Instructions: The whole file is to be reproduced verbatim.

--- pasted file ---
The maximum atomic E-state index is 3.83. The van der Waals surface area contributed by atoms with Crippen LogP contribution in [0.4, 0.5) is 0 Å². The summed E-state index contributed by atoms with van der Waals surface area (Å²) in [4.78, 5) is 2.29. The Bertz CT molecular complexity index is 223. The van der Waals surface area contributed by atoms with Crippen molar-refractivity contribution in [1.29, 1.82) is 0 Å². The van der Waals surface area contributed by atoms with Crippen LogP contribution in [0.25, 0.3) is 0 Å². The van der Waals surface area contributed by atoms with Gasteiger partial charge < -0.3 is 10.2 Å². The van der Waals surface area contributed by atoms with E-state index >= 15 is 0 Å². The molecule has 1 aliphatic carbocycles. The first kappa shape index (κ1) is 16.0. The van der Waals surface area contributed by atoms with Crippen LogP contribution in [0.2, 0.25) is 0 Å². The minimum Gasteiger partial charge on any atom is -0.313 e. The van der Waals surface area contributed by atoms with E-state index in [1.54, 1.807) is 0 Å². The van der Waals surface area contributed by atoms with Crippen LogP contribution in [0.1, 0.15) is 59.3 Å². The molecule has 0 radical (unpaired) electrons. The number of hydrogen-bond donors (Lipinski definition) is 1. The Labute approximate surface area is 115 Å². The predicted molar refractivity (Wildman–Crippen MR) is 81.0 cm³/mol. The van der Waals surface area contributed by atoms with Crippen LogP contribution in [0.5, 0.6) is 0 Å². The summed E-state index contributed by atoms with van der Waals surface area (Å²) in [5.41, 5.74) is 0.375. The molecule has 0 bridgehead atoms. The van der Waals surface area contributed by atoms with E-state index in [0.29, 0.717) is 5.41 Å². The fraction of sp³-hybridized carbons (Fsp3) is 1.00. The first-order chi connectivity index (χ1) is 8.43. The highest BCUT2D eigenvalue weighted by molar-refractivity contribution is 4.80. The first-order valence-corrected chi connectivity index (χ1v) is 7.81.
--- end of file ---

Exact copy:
The maximum atomic E-state index is 3.83. The van der Waals surface area contributed by atoms with Crippen LogP contribution in [0.4, 0.5) is 0 Å². The summed E-state index contributed by atoms with van der Waals surface area (Å²) in [4.78, 5) is 2.29. The Bertz CT molecular complexity index is 223. The van der Waals surface area contributed by atoms with Crippen molar-refractivity contribution in [1.29, 1.82) is 0 Å². The van der Waals surface area contributed by atoms with Crippen LogP contribution in [0.25, 0.3) is 0 Å². The van der Waals surface area contributed by atoms with Gasteiger partial charge < -0.3 is 10.2 Å². The van der Waals surface area contributed by atoms with E-state index >= 15 is 0 Å². The molecule has 1 aliphatic carbocycles. The first kappa shape index (κ1) is 16.0. The van der Waals surface area contributed by atoms with Crippen LogP contribution in [0.2, 0.25) is 0 Å². The minimum Gasteiger partial charge on any atom is -0.313 e. The van der Waals surface area contributed by atoms with E-state index in [1.54, 1.807) is 0 Å². The van der Waals surface area contributed by atoms with Crippen LogP contribution in [0.1, 0.15) is 59.3 Å². The molecule has 0 radical (unpaired) electrons. The number of hydrogen-bond donors (Lipinski definition) is 1. The Labute approximate surface area is 115 Å². The predicted molar refractivity (Wildman–Crippen MR) is 81.0 cm³/mol. The van der Waals surface area contributed by atoms with Crippen LogP contribution in [0.5, 0.6) is 0 Å². The summed E-state index contributed by atoms with van der Waals surface area (Å²) in [5.41, 5.74) is 0.375. The molecule has 0 bridgehead atoms. The van der Waals surface area contributed by atoms with E-state index in [0.29, 0.717) is 5.41 Å². The fraction of sp³-hybridized carbons (Fsp3) is 1.00. The first-order chi connectivity index (χ1) is 8.43. The highest BCUT2D eigenvalue weighted by molar-refractivity contribution is 4.80. The first-order valence-corrected chi connectivity index (χ1v) is 7.81.